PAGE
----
• Abnormal Heart Rhythm

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    An abnormal heart rhythm – or heart beat – is called an arrhythmia (a-RITH-mi-a) or dysrhythmia (dis-RITH-mi-a). The number of heart beats in a minute determines the heart rate.  Normal heart rates change as a child matures.  The heart of a newborn baby normally beats about 140 times per minute.  A five-year-old may have a heart rate of 100 beats a minute.  And the normal heart rate of an older child or teenager at rest is about 70 beats a minute.  

    The heart rate changes easily.  During exercise, it beats faster.  During rest, it slows.  

    Usually the heart beats at regular intervals. Arrhythmia, or dysthythmia, occurs when it beats irregularly.  One type of arrhythmia – sinus arrhythmia – is normal.  It occurs when a child breathes in and the heart beat increases and when he or she breathes out and the heart rate slows.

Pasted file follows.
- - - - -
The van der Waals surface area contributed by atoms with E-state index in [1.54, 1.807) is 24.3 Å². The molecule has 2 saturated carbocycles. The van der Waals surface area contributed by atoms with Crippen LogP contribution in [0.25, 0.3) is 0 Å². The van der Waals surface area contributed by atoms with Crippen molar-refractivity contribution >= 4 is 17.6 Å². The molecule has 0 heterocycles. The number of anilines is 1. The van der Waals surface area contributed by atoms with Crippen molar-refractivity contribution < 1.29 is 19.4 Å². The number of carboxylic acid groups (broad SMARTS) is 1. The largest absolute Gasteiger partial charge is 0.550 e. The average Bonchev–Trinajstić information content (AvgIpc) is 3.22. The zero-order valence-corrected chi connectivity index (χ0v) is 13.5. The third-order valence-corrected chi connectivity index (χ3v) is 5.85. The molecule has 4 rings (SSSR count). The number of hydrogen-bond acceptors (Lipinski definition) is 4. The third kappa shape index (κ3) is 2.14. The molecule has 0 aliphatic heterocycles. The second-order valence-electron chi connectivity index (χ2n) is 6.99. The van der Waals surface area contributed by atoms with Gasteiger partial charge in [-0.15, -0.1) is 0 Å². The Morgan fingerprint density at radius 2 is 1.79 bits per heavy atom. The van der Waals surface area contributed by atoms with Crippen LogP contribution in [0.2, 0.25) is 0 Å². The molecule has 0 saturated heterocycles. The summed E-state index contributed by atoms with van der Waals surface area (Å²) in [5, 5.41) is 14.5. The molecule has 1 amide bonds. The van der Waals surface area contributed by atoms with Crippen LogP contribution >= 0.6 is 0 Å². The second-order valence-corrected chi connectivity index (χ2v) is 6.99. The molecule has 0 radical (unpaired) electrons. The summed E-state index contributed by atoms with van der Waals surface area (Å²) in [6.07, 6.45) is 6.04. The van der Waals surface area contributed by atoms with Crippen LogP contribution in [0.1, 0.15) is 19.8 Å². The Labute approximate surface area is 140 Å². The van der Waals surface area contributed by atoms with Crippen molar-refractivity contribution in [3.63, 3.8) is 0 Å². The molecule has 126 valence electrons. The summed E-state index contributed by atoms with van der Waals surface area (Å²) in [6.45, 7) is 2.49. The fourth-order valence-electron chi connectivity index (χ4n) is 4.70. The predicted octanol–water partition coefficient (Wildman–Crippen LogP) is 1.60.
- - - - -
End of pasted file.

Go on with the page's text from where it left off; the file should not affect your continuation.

If your child’s doctor detects another kind of arrhythmia, he or she may recommend tests and/or a visit to a pediatric cardiologist (a doctor with special medical training in children's heart problems). 

    Often an irregular heart beat has no symptoms and goes unnoticed by parents and child.  Sometimes, it is detected during a routine wellness exam.  Medications – those that are prescribed and those bought without prescription at your pharmacy – may contribute to your child’s irregular heart beat.  Talk with your doctor about your child’s medications if an irregular heart beat is detected.  

    Read more about the heart’s electrical system and common arrhythmias in children.